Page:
Zuzana: I have a question about this temporal character of commoning practices that you mention. That commoning practices are something that we are continuing, producing together over a longer period of time. What is the shortest period of time or when, from what point in time would you say that Kotti & Co was a commons? I don’t know, if this question can be answered, but you know surely, there must have been a moment, you were just like “Okay, now there is something, something valuable, some commoning happening”.
Ulrike: Maybe this question also belongs to space in a way, but I would say, still, if you would have continued to meet, like a typical, normal neighborhood initiative, these meetings would be the moment of communing, of becoming a group, which is very temporal. But as we also created the space, which is there, and has to be carried out, and we also have to care for it. That also kind of made this collective – that shared caring for the space.
Maja: Anymore questions? There is one.
Audience member: [Unintelligibly]… Anyway, I think it is an amazing project. I don’t know if my question is too specific. But for the collective processes now, we have the Berlin Mietendeckel.
So this kind of stops the rising of the rents for five years. So, how do you feel about that? Is that a success of all these different groups and movements? And will it be sustainable in a way? Do you have an idea about that?
Ulrike: I think this rent cap, rent control is good for Berlin. It specifically excludes social housing, houses. So it does not affect us, which is also a problem, but I mean, it affects the majority. And it is definitely – let’s say, most of the policies that were installed during the last years come out of a movement that becomes stronger and stronger. I would not be shy to state it.
Maja: That would also be something that came up last morning, in the first round table, when Serhat Karakayali talked about Gezi, and how this affects today’s politics in Istanbul, right? In what we just saw with the elections. So that might be a good moment to hand the mic over to you, Erden.
Erden Kosova (Erden): As Julian explained, I am sitting here as a replacement. All the Sis Collective flew to Istanbul to cast their vote. And I am actually a newcomer to the Sis Collective and also to Berlin. So, I won’t be able to go into detail about the mechanics and dynamics of Apartment Project here in Berlin. I am also not an artist, I’m an art critic, and my job is to contextualize and of course I thought perhaps, I can contextualize here the background of the Apartment Project, which was established in Istanbul in 1999 and in 2012 it moved to Berlin. I also want to explain the project’s economic background, which somehow interacted with the infrastructure of art in Turkey.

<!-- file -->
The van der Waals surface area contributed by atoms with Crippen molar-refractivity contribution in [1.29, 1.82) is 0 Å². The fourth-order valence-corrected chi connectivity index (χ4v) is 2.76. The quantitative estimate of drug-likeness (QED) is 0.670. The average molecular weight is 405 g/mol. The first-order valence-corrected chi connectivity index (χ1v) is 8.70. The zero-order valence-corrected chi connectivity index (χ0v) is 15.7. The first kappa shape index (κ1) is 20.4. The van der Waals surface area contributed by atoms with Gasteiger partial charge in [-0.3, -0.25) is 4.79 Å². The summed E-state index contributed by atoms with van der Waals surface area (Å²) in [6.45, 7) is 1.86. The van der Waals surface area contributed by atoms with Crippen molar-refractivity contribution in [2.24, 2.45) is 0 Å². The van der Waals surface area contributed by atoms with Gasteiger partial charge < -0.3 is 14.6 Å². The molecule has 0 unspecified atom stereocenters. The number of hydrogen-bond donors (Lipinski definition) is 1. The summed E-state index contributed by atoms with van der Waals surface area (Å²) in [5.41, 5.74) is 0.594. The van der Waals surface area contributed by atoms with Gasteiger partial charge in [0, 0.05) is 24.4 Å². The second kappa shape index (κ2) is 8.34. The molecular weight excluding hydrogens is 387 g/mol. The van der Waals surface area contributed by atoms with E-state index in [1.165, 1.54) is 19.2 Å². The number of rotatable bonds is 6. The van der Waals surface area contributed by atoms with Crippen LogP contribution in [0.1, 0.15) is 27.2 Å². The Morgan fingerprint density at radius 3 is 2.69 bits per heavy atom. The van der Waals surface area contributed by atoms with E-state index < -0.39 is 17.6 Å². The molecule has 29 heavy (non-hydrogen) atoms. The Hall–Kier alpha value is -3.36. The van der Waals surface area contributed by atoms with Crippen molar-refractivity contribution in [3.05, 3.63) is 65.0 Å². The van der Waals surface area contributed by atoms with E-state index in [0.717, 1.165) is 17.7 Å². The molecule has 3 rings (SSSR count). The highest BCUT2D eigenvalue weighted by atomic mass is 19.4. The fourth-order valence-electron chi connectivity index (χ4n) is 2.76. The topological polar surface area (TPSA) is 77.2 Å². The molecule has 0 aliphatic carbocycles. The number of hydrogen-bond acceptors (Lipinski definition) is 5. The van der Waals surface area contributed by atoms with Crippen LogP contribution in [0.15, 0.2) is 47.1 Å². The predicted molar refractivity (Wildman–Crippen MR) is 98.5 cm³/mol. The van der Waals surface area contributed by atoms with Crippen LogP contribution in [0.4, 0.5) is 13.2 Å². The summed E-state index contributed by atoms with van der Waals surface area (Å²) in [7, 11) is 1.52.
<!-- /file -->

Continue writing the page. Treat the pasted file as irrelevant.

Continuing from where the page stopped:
So, Turkey, the Republic of Turkey as a young state – established in 1923 – resembled, in terms of social policy, the Soviet Union before World War II. In 1945 it decided to switch to the Western political hemisphere. Incomes, the Marshall Plan. As you know, the whole Western Europe was financially upheld by the US funding system. But of course there were conditions attached to this support. Just to illustrate how it functioned: One of these unspoken conditions was that Turkey should not build public transport anymore. So after 1950, up until the end of the century, no additional railway, metro, tube and tram system was constructed. The idea was, of course, to promote private transportation and of course the money that the US gave, went back to the US by the way of exporting cars in the ‘50s and ‘60s. This gives an idea about the never ending decomposition of state-based economy by application of waves of privatisation and de-collectivisation of public sources. After this shift in the ‘50s generations have forgotten what collective property meant. There was a resistance to this wave in the ‘70s by the rising socialist movement, and it was crushed bloodily by a military coup in 1980, in which 600,000 people were taken into custody, thousands were imprisoned, and 50 were executed. The implementation of neo-liberal policies was accomplished by the help of a ruthless military intervention. Why am I telling this? It also had an effect on the art system. Previous to World War II, the artists were operating like public servants (professors, teachers and so on), who had the mission to create a national unity by a figurative and narrative art practice. But then, along with the Marshall Plan, abstract art practices were promoted as the expression of the free world and artists’ individual freedom. Also the public funding was cut. In this new era, the arts were sponsored mainly by private institutions, big financial institutions and big bourgeois families, which is still the case in Istanbul, through the Istanbul Biennial, through new museums and so on.